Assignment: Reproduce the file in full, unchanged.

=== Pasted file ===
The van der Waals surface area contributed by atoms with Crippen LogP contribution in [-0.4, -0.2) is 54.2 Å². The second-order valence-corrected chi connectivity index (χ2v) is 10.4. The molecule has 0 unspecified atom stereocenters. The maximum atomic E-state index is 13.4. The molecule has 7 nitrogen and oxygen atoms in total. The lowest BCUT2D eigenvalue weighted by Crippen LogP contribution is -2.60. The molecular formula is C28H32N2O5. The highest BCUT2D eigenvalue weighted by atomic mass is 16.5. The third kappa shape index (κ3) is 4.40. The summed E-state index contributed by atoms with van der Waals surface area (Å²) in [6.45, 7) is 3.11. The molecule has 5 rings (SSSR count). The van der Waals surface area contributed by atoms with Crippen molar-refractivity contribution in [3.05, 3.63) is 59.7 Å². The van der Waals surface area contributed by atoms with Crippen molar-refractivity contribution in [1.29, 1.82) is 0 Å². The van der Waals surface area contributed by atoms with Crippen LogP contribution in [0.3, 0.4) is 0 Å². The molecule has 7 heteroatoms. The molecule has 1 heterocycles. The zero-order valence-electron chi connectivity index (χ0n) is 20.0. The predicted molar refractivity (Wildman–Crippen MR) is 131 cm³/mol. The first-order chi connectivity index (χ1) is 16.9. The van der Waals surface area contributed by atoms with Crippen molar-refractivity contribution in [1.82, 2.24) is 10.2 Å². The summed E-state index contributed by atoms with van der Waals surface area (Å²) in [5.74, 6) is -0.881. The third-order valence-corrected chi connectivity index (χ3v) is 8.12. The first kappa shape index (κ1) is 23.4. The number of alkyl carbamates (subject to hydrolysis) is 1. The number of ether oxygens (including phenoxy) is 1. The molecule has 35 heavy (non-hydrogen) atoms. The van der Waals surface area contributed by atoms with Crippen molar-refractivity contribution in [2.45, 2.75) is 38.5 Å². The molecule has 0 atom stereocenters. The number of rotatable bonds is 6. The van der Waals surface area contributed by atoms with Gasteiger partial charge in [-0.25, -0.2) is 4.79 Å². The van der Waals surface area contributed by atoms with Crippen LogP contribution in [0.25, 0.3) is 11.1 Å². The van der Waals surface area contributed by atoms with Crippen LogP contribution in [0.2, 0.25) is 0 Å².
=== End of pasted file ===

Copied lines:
The van der Waals surface area contributed by atoms with Crippen LogP contribution in [-0.4, -0.2) is 54.2 Å². The second-order valence-corrected chi connectivity index (χ2v) is 10.4. The molecule has 0 unspecified atom stereocenters. The maximum atomic E-state index is 13.4. The molecule has 7 nitrogen and oxygen atoms in total. The lowest BCUT2D eigenvalue weighted by Crippen LogP contribution is -2.60. The molecular formula is C28H32N2O5. The highest BCUT2D eigenvalue weighted by atomic mass is 16.5. The third kappa shape index (κ3) is 4.40. The summed E-state index contributed by atoms with van der Waals surface area (Å²) in [6.45, 7) is 3.11. The molecule has 5 rings (SSSR count). The van der Waals surface area contributed by atoms with Crippen molar-refractivity contribution in [3.05, 3.63) is 59.7 Å². The van der Waals surface area contributed by atoms with Crippen molar-refractivity contribution in [1.29, 1.82) is 0 Å². The van der Waals surface area contributed by atoms with Crippen LogP contribution in [0.3, 0.4) is 0 Å². The molecule has 7 heteroatoms. The molecule has 1 heterocycles. The zero-order valence-electron chi connectivity index (χ0n) is 20.0. The predicted molar refractivity (Wildman–Crippen MR) is 131 cm³/mol. The first-order chi connectivity index (χ1) is 16.9. The van der Waals surface area contributed by atoms with Crippen molar-refractivity contribution in [1.82, 2.24) is 10.2 Å². The summed E-state index contributed by atoms with van der Waals surface area (Å²) in [5.74, 6) is -0.881. The third-order valence-corrected chi connectivity index (χ3v) is 8.12. The first kappa shape index (κ1) is 23.4. The number of alkyl carbamates (subject to hydrolysis) is 1. The number of ether oxygens (including phenoxy) is 1. The molecule has 35 heavy (non-hydrogen) atoms. The van der Waals surface area contributed by atoms with Crippen molar-refractivity contribution in [2.45, 2.75) is 38.5 Å². The molecule has 0 atom stereocenters. The number of rotatable bonds is 6. The van der Waals surface area contributed by atoms with Gasteiger partial charge in [-0.25, -0.2) is 4.79 Å². The van der Waals surface area contributed by atoms with Crippen LogP contribution in [0.25, 0.3) is 11.1 Å². The van der Waals surface area contributed by atoms with Crippen LogP contribution in [0.2, 0.25) is 0 Å².